† N. S. Davis.
manent foundation, and without mention of whose name there could be no appropriate reference to our beginnings.
We have reached a natural resting-place, where we pause, and look back, and take account of our journeying and our progress. The years of the existence of this Association have been years of wonderful activity in mental and moral speculation and thought. The bounds of the horizon of investigation have been stretched out. The fierce light of truth has disclosed the harmless nature of many a veiled superstition. Much, regarded for centuries as but the dream of philosophers, has proven reality. Predictions never supposed to be aught but theories have been verified. The chains and bolts of formalism have been broken; and the devotees of science have pushed their explorations with audacious courage in every direction. Invention and discovery have been stimulated to an extraordinary degree. We not only travel with swift safety over the land and the sea, but we gather our crops and convert them into commercial articles by steam. We pack electricity in boxes like children's toys, and have it ready to light a town, or cook a meal, or drive a sewing machine. We drive through mountain ranges, and under seas, and connect oceans with artificial streams, through which may float the commerce of the world. There is no feat of storied genii but what is every day performed before us, and always becoming clearer and brighter, as the interaction between natural and moral philosophy, contemplated centuries ago in the rapt vision of the immortal Newton. Powerful incentive to this activity and labor is the appreciation and reward of the worker. How different from the treatment accorded the great father of experimental philosophy! His wonderful works were derided, misunderstood, satirized during his lifetime, and long after. His sovereign said of his greatest work, it was like the peace of God-it surpasseth all understanding. One of the first scholars of his age said of it, “A fool could not have written such a work, and a wise man would not,” and he himself, standing confidently upon the great endeavor of his life, said proudly but mournfully, “Of the perfecting this I have cast away all hopes, but in future ages perhaps the design may bud again."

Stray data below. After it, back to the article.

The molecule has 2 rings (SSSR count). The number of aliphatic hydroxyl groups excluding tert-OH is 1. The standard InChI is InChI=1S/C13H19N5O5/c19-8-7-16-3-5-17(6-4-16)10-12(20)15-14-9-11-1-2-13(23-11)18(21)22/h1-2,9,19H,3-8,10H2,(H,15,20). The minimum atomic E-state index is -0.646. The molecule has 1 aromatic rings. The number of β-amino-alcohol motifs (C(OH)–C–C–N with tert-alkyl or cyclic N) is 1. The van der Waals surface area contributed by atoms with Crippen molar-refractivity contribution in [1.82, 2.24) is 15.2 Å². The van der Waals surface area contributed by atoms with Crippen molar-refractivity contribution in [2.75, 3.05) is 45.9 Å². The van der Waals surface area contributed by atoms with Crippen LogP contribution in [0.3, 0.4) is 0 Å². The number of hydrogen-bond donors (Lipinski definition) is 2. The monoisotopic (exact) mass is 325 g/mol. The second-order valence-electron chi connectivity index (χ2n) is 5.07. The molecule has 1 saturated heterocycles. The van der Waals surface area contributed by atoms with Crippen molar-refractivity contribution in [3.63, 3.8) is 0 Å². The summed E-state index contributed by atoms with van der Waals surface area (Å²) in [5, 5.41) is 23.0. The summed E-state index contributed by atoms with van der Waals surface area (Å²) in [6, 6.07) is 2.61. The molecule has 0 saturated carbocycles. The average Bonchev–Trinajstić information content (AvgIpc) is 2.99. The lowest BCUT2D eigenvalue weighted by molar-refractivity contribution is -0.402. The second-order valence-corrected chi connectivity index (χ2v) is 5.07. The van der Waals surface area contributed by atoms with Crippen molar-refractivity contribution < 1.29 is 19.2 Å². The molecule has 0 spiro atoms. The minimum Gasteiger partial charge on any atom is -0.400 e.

Now, every thinker and discoverer has a fit audience, and substantial recognition; common schools, free libraries, public